BOTTOM LINE: The Chess Lesson boasts an interesting premise, buts its tone, structure, performances and directing are all over the place.
Playwright Sari Caine is a real-life chess instructor who has devised a new play, apparently based on some of her experiences. It’s a valid, worthwhile endeavor. Some of the best plays I’ve seen in New York are autobiographical or semi-autobiographical; and who better than Caine to write a play called The Chess Lesson?
Caine plays Teacher; her students are Mateo (the grandfather of one of her students, played by David Crommett) and married couple Isabella (Meg Fee, wound-up) and Paul (David Rigo, easygoing). For ninety minutes (no intermission), Teacher details the rules of chess while other arbitrary information comes and goes -- info that never really leads anywhere (i.e. Teacher finds Paul attractive, Paul and Matteo both like her chair). These specifics could have been used to the play’s advantage. If we were watching four adults attempt to behave like adults but who happen to come across like children, a la God of Carnage, some of this material could thrive. If Teacher subtly looks Paul up and down, if Matteo casually tries to get Paul out of the chair...then we’re onto something. What we get instead, for example, is a moment where Crommet’s Mateo cries hysterically about an adult who used to cut his sandwiches. Or Caine’s Teacher saying “Take me Paul!” while stripping to her bra. As it stands, the actions of these Adults-Who-Act-Like-Children are more awkward, embarrassing or extraneous than they are funny. It's less God of Carnage and, unfortunately, more Step Brothers.
The rare moments the characters behave like adults are gold. They are simple, real-life, human moments that taught me more about who these people are than any of their screwball antics. Isabella: “You swept me off my feet.” // Paul: “I was drunk.” Love it.
The problem is not the story of a chess instructor and her students, which is inherently unique and entertaining. The problem is the genre. This material does not work as an absurdist comedy, at least not in its current state. Because every single character is presented as a caricature, not once did I care about what would happen to any of them. Instead of an insightful dark comedy about a quirky chess teacher and her “students” (overworked suburban parents), The Chess Lesson is overdone and unrelatable at nearly every turn.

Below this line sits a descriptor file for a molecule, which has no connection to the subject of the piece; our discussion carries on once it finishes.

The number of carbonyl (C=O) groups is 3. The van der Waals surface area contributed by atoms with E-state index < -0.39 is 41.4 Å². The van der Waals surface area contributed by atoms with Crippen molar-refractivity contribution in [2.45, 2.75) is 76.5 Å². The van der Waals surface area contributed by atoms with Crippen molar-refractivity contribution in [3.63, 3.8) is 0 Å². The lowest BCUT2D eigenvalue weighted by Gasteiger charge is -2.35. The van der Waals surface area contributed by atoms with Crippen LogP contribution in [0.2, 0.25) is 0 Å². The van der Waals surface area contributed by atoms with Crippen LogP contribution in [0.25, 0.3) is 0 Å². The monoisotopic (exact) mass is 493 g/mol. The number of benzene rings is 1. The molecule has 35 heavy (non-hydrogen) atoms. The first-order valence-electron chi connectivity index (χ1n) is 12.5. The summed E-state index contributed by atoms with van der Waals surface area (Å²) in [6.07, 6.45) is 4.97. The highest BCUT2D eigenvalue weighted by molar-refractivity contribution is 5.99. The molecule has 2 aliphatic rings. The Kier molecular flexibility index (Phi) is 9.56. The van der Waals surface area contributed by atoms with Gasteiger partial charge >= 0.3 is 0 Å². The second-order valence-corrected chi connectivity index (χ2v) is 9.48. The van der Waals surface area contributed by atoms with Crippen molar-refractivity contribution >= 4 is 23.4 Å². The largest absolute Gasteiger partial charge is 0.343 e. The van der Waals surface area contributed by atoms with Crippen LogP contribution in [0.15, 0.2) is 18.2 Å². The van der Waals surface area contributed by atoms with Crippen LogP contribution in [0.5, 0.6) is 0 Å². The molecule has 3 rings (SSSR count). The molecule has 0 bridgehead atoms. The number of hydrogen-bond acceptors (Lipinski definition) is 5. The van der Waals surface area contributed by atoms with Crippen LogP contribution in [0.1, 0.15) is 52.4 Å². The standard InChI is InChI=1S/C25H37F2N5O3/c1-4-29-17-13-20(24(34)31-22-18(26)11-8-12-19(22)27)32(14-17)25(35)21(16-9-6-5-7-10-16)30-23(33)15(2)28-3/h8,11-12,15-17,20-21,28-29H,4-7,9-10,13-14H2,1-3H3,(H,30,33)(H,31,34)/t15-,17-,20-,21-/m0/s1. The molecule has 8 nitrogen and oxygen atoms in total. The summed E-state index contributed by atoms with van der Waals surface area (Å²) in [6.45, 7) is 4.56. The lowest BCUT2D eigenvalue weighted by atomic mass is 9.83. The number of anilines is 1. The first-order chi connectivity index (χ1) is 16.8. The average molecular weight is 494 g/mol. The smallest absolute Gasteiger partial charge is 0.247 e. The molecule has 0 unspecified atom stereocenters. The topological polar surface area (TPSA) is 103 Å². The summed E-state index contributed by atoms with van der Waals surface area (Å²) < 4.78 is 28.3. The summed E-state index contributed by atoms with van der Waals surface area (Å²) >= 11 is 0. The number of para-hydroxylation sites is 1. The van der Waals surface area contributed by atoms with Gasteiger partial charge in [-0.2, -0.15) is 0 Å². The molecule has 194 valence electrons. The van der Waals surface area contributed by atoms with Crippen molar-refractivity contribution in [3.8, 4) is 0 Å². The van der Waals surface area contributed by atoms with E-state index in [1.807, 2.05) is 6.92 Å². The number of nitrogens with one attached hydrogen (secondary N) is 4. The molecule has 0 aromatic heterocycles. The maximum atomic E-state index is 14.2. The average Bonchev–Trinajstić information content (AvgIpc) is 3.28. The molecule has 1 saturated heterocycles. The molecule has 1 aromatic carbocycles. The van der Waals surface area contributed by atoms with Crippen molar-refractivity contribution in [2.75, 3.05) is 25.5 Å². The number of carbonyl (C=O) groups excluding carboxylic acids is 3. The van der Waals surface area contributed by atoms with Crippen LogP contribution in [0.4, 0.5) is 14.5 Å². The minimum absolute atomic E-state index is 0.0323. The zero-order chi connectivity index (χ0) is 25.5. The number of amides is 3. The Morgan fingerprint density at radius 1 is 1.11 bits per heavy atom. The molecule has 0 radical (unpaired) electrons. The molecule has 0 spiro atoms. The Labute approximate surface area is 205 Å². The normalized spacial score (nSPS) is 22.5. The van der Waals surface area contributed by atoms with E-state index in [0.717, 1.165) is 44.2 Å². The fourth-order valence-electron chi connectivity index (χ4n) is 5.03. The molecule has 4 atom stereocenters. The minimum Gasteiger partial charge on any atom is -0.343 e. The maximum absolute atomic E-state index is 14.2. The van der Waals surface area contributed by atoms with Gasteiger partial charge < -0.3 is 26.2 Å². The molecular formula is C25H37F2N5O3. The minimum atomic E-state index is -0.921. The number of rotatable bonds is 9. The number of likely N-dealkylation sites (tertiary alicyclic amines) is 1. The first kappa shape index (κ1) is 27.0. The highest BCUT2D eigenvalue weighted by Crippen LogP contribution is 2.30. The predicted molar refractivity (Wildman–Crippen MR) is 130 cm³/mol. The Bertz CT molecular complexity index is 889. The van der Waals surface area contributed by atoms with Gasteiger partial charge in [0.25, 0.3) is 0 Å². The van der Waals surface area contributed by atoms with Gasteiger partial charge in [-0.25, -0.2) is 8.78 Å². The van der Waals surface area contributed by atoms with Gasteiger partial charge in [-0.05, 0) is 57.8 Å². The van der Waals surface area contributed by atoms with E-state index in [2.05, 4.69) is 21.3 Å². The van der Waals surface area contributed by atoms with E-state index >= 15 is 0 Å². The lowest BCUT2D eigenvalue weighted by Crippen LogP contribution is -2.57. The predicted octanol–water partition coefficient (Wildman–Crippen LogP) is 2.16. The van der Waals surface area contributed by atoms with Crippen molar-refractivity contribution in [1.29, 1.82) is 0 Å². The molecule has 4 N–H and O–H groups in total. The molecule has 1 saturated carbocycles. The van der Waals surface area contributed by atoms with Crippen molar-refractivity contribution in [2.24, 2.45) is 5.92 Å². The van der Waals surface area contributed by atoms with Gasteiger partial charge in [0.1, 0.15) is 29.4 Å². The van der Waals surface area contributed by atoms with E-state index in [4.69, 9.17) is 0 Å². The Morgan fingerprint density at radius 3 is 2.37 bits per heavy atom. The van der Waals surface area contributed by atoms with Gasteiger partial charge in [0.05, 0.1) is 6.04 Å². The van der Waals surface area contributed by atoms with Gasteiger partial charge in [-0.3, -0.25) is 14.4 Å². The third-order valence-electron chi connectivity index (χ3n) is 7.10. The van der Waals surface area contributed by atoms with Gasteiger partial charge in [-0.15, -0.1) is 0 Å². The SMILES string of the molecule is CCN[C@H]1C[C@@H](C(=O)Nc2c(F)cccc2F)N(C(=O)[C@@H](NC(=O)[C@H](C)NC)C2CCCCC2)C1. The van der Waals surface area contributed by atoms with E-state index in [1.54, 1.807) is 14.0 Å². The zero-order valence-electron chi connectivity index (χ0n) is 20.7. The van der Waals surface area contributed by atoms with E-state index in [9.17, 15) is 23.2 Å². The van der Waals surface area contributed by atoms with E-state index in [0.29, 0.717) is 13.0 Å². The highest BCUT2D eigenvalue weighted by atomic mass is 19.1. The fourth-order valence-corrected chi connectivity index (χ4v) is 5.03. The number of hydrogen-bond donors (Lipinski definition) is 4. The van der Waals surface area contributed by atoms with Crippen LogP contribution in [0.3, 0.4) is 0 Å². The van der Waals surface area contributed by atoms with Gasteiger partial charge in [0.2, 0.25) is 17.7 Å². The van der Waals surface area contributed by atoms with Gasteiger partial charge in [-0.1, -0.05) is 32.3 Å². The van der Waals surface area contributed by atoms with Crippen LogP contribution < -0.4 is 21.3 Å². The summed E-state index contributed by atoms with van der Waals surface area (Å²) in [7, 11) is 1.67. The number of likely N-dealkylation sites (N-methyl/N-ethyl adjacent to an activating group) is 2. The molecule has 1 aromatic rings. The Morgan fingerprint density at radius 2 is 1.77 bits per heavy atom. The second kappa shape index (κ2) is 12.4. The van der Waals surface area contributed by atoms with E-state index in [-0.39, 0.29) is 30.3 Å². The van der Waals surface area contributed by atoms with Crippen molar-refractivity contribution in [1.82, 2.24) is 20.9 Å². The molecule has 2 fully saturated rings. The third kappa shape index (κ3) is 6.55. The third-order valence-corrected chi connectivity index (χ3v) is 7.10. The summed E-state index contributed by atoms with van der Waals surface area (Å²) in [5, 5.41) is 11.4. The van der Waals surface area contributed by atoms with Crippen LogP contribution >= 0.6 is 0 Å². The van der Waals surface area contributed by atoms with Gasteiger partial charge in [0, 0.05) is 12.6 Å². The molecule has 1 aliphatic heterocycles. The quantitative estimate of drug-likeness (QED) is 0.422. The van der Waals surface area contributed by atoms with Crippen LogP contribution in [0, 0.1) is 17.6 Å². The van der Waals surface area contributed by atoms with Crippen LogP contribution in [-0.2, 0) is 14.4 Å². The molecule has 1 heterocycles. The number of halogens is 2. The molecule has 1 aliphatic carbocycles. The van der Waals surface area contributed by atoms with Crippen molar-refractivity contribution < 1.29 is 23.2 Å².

As the events progressed, I kept wondering why nobody simply leaves the room. What’s making them stay? And as the situations grow more absurd, their motivations grow more unclear. So once Paul takes off some of his clothes (!!), instead of laughing you’re saying to yourself “Well.. why? Why would/should/does/did he do that?” A similar issue is that the characters don’t have distinct enough personalities. So when two of them share a dance at the end of the play, it could have been any combination of the two and it would have packed the same exact punch.
Director Elizabeth Miller provides too much too soon in terms of the zaniness of this world. She also, on more than one occasion, has the men delivering dialogue upstage while the women do random stage business at the forefront.
On the plus side, Miller and Daryl Embry’s set design is innovative and adorable: the perfect elementary classroom complete with chalkboards, blocks and chairs I didn’t even know came that small.
But despite the stellar set, and some pointed work from Meg Fee as a tense mother, this Lesson was a missed opportunity to develop Caine’s great concept in a more honest fashion.
(The Chess Lesson plays at IRT Theatre, 154 Christopher Street, 3rd floor, through January 27, 2013. Performances are Thursdays through Saturdays 8PM and Sundays at 7PM. Tickets are $18 at door, and $15 in advance with discount code: Chess.)